The person in charge of running the equipment and driving the vehicle needs to be trained on the proper usage and the importance of safety when using such equipment.
If the driver hasn’t attended safety courses, they might drive in an unsafe way.
For example, they may speed on uneven ground, causing the vehicle to fall over and risking the lives of everyone around.
Workers shouldn’t leave the keys in the ignition, and they should lock down moving equipment after use to prevent the assets from moving on their own, posing a risk to others.
Other employees should steer clear of moving equipment to avoid injuries.
However, if they have to work around such equipment, they should remain careful, and wear high-visibility PPE to ensure the driver sees them.
In cases when vehicles and moving equipment have to work around pedestrians, you must create a pedestrian zone so it’s clear where there is no risk of moving equipment.
Those leaving the designated area should be extremely careful when doing so.
Of course, the employees should wear protective equipment and clothing at all times.
Exposure to electricity can cause severe injuries and even death in the construction industry.
Because the worksite conditions are not ideal, electrical wires and protection can get damaged or worn out, posing a risk to those who use the equipment or touch electrical cables.
Factors contributing to equipment damage are bad weather conditions, excess humidity, and exposure to dust, steam, chemicals, and water.
Also, there is always the risk of exposing old live wires during demolition or work on a building.
This can also lead to accidents, especially if your employees aren’t aware of the danger or aren’t sure if the wires are live or not.
However, the real threat of electricity lies in the fact that you don’t have to touch any wire to get electrocuted—it’s enough to handle a nearby object or material with conducting properties to feel the consequences.
An employee may not even be aware that the object is touching a wire and therefore poses a safety threat.
It’s no surprise that electricity is one of OSHA’s so-called “fatal four”—the most common causes for construction site injuries—along with falls, caught-in-betweens, and struck-by injuries.
Electrical Injury Prevention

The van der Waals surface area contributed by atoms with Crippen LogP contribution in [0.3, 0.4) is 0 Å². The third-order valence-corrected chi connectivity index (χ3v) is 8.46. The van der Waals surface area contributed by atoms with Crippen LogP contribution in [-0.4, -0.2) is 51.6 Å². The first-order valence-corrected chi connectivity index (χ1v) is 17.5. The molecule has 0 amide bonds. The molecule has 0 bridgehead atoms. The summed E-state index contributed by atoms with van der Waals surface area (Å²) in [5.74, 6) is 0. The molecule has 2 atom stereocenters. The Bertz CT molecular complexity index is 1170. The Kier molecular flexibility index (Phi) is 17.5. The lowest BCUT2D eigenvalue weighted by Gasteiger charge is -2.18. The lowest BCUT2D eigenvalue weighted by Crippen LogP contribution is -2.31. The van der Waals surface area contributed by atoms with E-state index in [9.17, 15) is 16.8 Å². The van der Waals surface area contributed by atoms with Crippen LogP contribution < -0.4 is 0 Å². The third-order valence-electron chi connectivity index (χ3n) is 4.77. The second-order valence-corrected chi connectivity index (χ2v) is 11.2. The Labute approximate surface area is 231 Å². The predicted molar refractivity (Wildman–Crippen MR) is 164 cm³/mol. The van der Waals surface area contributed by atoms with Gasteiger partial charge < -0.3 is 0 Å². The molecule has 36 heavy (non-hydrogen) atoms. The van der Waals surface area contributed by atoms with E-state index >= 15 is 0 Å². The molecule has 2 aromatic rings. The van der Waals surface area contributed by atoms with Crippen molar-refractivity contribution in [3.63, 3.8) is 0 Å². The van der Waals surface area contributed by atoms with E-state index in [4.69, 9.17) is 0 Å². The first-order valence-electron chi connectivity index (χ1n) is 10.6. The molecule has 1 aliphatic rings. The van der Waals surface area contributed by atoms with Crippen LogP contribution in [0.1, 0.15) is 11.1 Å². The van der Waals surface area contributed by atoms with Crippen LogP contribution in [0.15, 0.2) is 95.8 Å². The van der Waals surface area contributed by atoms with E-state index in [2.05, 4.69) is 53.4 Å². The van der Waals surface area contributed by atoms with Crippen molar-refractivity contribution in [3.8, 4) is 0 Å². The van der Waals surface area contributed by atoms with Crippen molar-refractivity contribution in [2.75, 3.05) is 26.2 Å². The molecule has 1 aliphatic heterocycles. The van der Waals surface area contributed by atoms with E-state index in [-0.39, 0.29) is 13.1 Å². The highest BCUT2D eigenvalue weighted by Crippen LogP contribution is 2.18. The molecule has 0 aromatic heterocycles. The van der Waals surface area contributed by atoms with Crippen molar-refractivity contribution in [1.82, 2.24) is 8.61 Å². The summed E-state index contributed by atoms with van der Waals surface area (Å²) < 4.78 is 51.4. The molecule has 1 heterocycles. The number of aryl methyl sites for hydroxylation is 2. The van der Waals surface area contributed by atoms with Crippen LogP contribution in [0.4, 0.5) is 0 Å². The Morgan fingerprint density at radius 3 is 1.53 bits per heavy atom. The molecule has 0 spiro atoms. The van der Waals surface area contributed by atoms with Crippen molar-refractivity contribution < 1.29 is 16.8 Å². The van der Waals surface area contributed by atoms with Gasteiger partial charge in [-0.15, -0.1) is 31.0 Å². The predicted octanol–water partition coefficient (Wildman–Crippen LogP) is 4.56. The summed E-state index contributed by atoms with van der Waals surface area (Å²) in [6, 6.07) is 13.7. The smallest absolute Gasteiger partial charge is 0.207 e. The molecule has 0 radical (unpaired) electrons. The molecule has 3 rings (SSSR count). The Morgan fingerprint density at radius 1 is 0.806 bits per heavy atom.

For your workers to be safe around electricity, ensure that everyone is wearing PPE. The higher the potential of an electrical incident, the more protected your workers have to be.
Of course, the staff also needs to have proper training.
Inspect the construction site before sending employees to work on it to determine the potential electricity risks.
Once you understand the weak points of your site, you can adjust your safety plan and training.
If there are wires around, educate everyone on the necessity of using testing equipment such as multimeters or megohmmeters instead of touching wires.
Moreover, if you need an employee to do electrical work, ensure that the person is a certified electrician and not just a regular employee with basic electrical skills and training.
Also, a worksite with many cords and outlets needs to have protectors for them so that no one is in danger if they accidentally come in contact with live wires.
Manual Handling of Heavy Objects
When working on a construction site, employees often have to carry tools, equipment, or waste from place to place as they move along.
While they’re carrying heavy objects, they can experience different injuries or falls.
To prevent this, it’s essential to train employees well on this point and teach them to recognize what tasks are within their realm of possibility.
An additional risk in the construction industry is the repetitive nature of specific workplace tasks, which leads to strains.
Manual handling of heavy objects doesn’t often result in fatalities. Still, it can cause injuries such as cuts, bruises, or more serious musculoskeletal conditions of the neck, limbs, and back.
This happens because of a lack of training, inexperience, impaired judgment, or refusal to use machinery instead.
The Prevention of Injuries Resulting From Heavy Objects
Always ensure that there are enough people around when workers have to carry something from one place to another.
If you have one worker for a two-person job, you should postpone the task or use machinery instead.
Train your employees to recognize when they can manually handle heavy equipment on their own and when they should ask for help or opt for machines.
As a rule, if the equipment is heavy, the worker shouldn’t carry it.
Instead, they should use machinery and save on time if there is more equipment to move to another place.
Plan to have equipment delivered precisely to where employees need it instead of leaving it all at the same spot and expecting workers to carry equipment around.